The representation by means of Amicus Curiae of third parties’ interests seems to constitute the real turning point in the evolutionary process of the institution. Indeed, this peculiar utilization of the device evidently proves a shift, an enlargement in the classical boundaries of the Amicus. It progressively developed, from a figure merely devoted to widening the knowledge of the court in respect of specific relevant circumstances, to a legal tool actively deployed before the judicial body and, in some cases, against one or more parties to the trial, in order to influence the final decision in the interest, not merely and not necessarily of justice for itself, but of a specific person or group. This is precisely what an eminent author[xi] called the passage «from friendship to advocacy».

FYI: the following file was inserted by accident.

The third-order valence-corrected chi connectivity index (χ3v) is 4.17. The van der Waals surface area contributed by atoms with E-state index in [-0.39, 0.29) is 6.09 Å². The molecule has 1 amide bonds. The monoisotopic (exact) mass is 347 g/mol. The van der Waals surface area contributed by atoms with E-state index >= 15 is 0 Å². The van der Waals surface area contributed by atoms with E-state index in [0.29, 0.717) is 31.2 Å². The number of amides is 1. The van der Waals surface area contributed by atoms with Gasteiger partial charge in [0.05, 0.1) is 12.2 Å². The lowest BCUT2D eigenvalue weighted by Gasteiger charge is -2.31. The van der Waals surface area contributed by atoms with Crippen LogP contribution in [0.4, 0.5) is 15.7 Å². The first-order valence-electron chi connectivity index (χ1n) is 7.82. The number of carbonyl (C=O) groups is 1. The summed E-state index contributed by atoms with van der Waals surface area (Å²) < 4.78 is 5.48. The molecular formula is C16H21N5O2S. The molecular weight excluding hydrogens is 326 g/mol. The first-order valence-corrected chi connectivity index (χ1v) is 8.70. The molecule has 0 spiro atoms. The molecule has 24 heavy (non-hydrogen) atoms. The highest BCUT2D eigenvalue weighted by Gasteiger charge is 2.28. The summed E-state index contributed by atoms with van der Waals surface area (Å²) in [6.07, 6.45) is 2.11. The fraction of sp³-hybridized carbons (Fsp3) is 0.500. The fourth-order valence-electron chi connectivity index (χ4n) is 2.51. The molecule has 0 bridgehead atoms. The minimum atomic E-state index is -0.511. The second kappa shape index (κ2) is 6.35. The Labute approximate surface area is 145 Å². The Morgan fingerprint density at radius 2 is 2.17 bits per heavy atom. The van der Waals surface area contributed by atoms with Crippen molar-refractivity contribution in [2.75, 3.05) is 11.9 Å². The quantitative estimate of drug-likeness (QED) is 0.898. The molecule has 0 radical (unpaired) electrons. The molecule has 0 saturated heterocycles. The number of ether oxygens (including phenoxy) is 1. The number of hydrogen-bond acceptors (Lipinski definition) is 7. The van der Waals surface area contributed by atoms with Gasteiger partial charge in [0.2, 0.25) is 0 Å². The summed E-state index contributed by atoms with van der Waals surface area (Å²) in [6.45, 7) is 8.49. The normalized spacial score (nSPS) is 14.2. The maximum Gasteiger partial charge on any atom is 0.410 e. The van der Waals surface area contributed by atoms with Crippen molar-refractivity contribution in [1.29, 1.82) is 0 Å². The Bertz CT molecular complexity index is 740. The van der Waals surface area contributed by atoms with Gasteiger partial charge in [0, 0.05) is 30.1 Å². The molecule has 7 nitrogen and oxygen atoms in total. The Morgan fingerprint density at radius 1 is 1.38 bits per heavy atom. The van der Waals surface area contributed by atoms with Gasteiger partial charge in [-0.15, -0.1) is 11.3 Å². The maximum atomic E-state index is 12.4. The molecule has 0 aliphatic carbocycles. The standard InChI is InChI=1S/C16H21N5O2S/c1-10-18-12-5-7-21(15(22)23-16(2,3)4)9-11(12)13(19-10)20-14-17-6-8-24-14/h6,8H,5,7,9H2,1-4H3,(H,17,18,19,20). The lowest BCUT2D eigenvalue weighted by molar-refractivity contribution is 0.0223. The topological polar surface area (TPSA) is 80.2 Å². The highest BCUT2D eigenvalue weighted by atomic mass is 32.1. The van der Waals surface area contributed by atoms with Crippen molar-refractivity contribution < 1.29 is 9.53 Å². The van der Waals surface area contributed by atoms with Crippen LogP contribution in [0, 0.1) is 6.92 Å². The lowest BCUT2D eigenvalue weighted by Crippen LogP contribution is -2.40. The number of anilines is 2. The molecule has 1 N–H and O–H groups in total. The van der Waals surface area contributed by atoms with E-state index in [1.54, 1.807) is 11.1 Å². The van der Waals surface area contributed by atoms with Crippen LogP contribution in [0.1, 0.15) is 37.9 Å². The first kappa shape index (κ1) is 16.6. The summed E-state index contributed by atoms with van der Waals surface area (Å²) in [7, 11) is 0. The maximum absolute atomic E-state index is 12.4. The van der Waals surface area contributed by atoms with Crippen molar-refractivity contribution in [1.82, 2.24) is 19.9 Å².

Referring to case law, Coxe v. Phillips, dating back to 1736, probably represents the most significant occasion which this shift originated from[xii]. The proceeding was about a promissory note, but, it was finally proved, it also constituted a case of collusion between the parties. Such a circumstance was proved thanks to the intervention of an Amicus who was permitted to act in representation of the interests of a third party, whose rights would have been foreclosed by the decision. Amicus, in this situation, was therefore deployed well beyond its classical function of advising the court on a specific matter of law or fact. Its utilization was on the opposite directly functional to the active advocacy of the interests of a non-party to the proceeding. On the basis of the subsequent luck of the institution beyond English borders, it is to be said that such an occasion was a clear prelude to the genetic mutation of Amicus Curiae, from a neutral legal “fiction” deployed in the main, and sometimes exclusive, interest of the judicial body, up to a powerful tool available to people advocating specific and private interests. Interests that might be either of little or even no relevance to the parties to the dispute or even openly in contrast with one or both of them, but that could finally find a way to be represented and taken into appropriate account within the proceeding on the basis of an “objective” connection with the primary matter at stake. As correctly pointed out by a distinguished scholar[xiii], Coxe v. Phillips case is particularly significant in as much as the transformation in the essential profile of the Amicus, though revolutionising that institution, was not detrimental to its classical functions. Indeed, in the case we are referring to, the new role of representing third parties’ interests did not exclude, but got merged with, the traditional one of advising the court on a relevant matter: in fact, while defending its personal status, here the Amicus also assisted the court in finding the collusive nature of the dispute at stake.